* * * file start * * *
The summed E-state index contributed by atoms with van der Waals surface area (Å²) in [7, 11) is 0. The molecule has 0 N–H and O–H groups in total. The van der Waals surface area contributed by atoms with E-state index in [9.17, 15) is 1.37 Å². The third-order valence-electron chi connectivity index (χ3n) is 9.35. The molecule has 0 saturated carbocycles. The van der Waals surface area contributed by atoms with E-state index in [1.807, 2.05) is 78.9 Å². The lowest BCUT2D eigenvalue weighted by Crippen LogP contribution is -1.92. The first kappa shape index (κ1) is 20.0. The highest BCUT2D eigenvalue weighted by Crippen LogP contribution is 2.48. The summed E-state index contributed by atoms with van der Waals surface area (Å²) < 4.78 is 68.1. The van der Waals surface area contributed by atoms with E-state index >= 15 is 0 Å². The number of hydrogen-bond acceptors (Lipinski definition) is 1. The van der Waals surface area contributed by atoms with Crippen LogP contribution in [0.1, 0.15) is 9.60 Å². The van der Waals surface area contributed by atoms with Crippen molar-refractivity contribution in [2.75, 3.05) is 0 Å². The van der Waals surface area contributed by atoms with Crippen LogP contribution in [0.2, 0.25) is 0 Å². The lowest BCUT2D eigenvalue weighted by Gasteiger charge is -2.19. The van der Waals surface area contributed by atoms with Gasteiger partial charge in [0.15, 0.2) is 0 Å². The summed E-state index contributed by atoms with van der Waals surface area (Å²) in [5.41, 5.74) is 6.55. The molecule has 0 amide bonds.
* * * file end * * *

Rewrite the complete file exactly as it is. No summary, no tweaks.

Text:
The summed E-state index contributed by atoms with van der Waals surface area (Å²) in [7, 11) is 0. The molecule has 0 N–H and O–H groups in total. The van der Waals surface area contributed by atoms with E-state index in [9.17, 15) is 1.37 Å². The third-order valence-electron chi connectivity index (χ3n) is 9.35. The molecule has 0 saturated carbocycles. The van der Waals surface area contributed by atoms with E-state index in [1.807, 2.05) is 78.9 Å². The lowest BCUT2D eigenvalue weighted by Crippen LogP contribution is -1.92. The first kappa shape index (κ1) is 20.0. The highest BCUT2D eigenvalue weighted by Crippen LogP contribution is 2.48. The summed E-state index contributed by atoms with van der Waals surface area (Å²) < 4.78 is 68.1. The van der Waals surface area contributed by atoms with E-state index >= 15 is 0 Å². The number of hydrogen-bond acceptors (Lipinski definition) is 1. The van der Waals surface area contributed by atoms with Crippen LogP contribution in [0.1, 0.15) is 9.60 Å². The van der Waals surface area contributed by atoms with Crippen molar-refractivity contribution in [2.75, 3.05) is 0 Å². The van der Waals surface area contributed by atoms with Crippen LogP contribution in [0.2, 0.25) is 0 Å². The lowest BCUT2D eigenvalue weighted by Gasteiger charge is -2.19. The van der Waals surface area contributed by atoms with Gasteiger partial charge in [0.15, 0.2) is 0 Å². The summed E-state index contributed by atoms with van der Waals surface area (Å²) in [5.41, 5.74) is 6.55. The molecule has 0 amide bonds.